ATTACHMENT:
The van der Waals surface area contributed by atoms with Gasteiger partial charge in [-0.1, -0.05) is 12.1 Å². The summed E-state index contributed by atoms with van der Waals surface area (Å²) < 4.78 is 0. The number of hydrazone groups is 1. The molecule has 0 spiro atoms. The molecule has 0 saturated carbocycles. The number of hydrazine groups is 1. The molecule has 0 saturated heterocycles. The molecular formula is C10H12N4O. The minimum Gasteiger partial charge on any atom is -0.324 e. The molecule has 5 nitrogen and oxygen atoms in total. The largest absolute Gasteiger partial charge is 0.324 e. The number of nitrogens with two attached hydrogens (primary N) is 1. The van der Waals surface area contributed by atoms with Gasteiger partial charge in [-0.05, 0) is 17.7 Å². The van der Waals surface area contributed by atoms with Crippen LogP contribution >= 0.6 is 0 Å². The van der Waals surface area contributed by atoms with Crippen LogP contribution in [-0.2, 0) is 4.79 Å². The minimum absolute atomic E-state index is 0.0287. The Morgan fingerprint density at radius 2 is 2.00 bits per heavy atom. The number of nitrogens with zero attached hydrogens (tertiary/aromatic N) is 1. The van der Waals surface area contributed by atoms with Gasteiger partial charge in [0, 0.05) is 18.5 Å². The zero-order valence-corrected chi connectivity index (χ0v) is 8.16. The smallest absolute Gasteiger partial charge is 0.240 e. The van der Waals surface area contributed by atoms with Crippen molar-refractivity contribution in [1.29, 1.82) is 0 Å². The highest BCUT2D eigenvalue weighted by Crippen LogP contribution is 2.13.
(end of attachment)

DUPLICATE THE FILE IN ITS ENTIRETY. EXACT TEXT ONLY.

The van der Waals surface area contributed by atoms with Gasteiger partial charge in [-0.1, -0.05) is 12.1 Å². The summed E-state index contributed by atoms with van der Waals surface area (Å²) < 4.78 is 0. The number of hydrazone groups is 1. The molecule has 0 spiro atoms. The molecule has 0 saturated carbocycles. The number of hydrazine groups is 1. The molecule has 0 saturated heterocycles. The molecular formula is C10H12N4O. The minimum Gasteiger partial charge on any atom is -0.324 e. The molecule has 5 nitrogen and oxygen atoms in total. The largest absolute Gasteiger partial charge is 0.324 e. The number of nitrogens with two attached hydrogens (primary N) is 1. The van der Waals surface area contributed by atoms with Gasteiger partial charge in [-0.05, 0) is 17.7 Å². The van der Waals surface area contributed by atoms with Crippen LogP contribution >= 0.6 is 0 Å². The van der Waals surface area contributed by atoms with Crippen LogP contribution in [-0.2, 0) is 4.79 Å². The minimum absolute atomic E-state index is 0.0287. The Morgan fingerprint density at radius 2 is 2.00 bits per heavy atom. The number of nitrogens with zero attached hydrogens (tertiary/aromatic N) is 1. The van der Waals surface area contributed by atoms with Gasteiger partial charge in [0, 0.05) is 18.5 Å². The zero-order valence-corrected chi connectivity index (χ0v) is 8.16. The smallest absolute Gasteiger partial charge is 0.240 e. The van der Waals surface area contributed by atoms with Crippen molar-refractivity contribution in [1.29, 1.82) is 0 Å². The highest BCUT2D eigenvalue weighted by Crippen LogP contribution is 2.13.